Working to Rescue Our 'Lost Men'


By Kenneth Ender, Ph.D.

I recently participated in two very different public ceremonies, seemingly unconnected; however, upon reflection, the connection and learning from them was profound.

Cumberland County College confirmed degrees to 418 men and women last Thursday. Or, I should say, women and men. Of the 418 graduates, only 101 were men. More than 75 percent of the graduating class members were women. This is not unusual since almost two thirds of the students who attend Cumberland are women. This phenomenon is prevalent in colleges throughout New Jersey and America.

Earlier in May, Sammy (the dog) and I had the honor of presenting Elementary School Counts! certificates to many school children at R.D. Wood School in Millville. You may have seen their photos recently in this paper. The kids ranged in ages from 5 to 11, and they were great. The students had big smiles, lots of energy and enthusiasm, and a keen interest in what was going on. And there were as many boys as girls. In fact, I was struck by the parity between males and females.

Since Sammy and I visited Wood School that day, I have often wondered about the “lost men” in our educational system. I’m told by those who work with middle and secondary school children that we lose the boys mentally in the eighth grade, and many then drop out in ninth grade. I couldn’t help but think of all those little boys faces at Wood School that morning. Could it possibly be true that half of them would not make it through high school, much less college? Unacceptable!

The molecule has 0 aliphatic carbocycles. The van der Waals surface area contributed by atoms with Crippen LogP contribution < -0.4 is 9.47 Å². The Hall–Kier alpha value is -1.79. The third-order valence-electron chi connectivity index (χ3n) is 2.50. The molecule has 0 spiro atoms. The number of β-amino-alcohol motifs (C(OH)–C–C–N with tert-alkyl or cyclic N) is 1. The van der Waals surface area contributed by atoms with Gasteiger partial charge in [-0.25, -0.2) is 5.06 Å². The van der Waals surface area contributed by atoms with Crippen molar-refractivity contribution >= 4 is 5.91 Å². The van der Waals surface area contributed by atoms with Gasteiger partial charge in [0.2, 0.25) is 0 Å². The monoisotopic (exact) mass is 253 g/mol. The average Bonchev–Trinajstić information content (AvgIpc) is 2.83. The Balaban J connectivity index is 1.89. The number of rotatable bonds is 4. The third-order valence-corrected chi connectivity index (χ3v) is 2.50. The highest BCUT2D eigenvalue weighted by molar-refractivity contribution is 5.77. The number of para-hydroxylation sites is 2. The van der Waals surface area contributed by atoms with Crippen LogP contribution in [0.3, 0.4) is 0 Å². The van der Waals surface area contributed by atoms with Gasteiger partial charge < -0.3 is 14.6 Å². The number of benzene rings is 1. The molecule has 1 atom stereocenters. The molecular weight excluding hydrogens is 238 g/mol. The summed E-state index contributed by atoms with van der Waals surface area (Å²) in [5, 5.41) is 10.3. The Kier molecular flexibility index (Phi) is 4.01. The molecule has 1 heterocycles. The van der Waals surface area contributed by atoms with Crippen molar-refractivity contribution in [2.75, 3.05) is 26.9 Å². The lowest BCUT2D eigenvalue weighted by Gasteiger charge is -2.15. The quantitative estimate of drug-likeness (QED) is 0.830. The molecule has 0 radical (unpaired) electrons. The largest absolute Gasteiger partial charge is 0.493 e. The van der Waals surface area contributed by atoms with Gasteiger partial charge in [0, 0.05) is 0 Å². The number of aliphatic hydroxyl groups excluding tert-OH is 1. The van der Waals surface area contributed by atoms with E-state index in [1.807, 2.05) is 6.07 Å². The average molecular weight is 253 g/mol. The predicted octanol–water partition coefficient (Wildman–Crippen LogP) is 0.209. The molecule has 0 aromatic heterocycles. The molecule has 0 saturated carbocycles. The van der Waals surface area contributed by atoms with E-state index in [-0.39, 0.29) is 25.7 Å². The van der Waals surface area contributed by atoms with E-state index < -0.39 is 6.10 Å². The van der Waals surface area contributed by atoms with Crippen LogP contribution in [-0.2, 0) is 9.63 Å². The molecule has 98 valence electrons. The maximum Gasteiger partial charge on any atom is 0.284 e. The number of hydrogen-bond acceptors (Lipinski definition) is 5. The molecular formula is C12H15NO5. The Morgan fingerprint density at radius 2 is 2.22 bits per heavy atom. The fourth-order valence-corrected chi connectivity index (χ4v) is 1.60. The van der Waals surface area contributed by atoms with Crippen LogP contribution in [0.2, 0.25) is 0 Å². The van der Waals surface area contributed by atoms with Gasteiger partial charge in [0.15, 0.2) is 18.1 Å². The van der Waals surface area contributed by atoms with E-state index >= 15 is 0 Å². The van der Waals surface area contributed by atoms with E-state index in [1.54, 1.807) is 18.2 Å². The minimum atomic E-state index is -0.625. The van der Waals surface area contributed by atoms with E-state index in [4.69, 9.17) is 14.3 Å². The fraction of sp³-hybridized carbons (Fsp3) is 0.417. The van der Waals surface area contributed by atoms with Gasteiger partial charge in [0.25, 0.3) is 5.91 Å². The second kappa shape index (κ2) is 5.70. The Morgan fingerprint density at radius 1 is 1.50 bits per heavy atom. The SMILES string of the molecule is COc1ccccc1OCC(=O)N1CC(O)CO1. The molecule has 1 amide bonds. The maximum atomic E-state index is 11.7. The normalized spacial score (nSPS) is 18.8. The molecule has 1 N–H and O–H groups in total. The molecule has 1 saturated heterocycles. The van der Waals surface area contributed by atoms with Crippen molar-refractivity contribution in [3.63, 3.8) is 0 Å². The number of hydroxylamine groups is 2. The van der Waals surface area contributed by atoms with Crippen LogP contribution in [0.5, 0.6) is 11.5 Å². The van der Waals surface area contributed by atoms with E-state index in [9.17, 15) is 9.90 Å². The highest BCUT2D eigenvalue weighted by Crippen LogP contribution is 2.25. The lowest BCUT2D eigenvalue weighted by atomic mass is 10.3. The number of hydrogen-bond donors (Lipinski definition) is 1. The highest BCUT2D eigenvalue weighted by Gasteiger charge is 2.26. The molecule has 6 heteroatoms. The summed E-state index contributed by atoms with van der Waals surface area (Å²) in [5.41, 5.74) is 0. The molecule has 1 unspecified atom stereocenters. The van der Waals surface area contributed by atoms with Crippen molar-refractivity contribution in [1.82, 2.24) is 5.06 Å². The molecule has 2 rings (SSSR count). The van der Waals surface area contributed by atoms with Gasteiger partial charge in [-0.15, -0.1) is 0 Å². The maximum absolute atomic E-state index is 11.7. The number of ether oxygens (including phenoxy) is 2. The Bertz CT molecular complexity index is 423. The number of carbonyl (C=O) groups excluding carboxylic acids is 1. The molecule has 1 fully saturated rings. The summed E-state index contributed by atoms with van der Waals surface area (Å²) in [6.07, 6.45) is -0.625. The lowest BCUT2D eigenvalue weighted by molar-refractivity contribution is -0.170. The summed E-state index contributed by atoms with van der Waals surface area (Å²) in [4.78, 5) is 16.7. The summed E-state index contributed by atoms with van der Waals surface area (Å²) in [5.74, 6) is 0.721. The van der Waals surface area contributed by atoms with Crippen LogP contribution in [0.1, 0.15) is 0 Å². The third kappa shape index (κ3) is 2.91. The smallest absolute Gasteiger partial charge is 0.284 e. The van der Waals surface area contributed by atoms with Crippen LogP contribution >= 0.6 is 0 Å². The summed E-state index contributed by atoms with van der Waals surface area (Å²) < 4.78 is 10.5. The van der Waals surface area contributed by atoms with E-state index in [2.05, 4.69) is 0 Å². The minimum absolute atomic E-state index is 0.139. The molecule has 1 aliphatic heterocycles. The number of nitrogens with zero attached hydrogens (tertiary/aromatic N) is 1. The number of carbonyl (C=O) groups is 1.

The stakes are very high, folks. We need all of our kids. One of the goals that I personally pledge to undertake over the course of the next several years is to assure that we will increase the boys’ participation in secondary school and post-secondary education. Our way of life depends on all of our talent being developed. Join me in this work. Serve as a mentor. Be a big brother or sister. Open your doors and let our young girls and boys see the work that you do. Let them connect your work to their lives. Find ways to invest in their future.

Let’s make sure that in six years many more of the boys in our elementary schools will be students in institutions of post-secondary education. The girls and women cannot do it by themselves. Our nation needs all of our talent working together to compete and thrive in the 21st Century.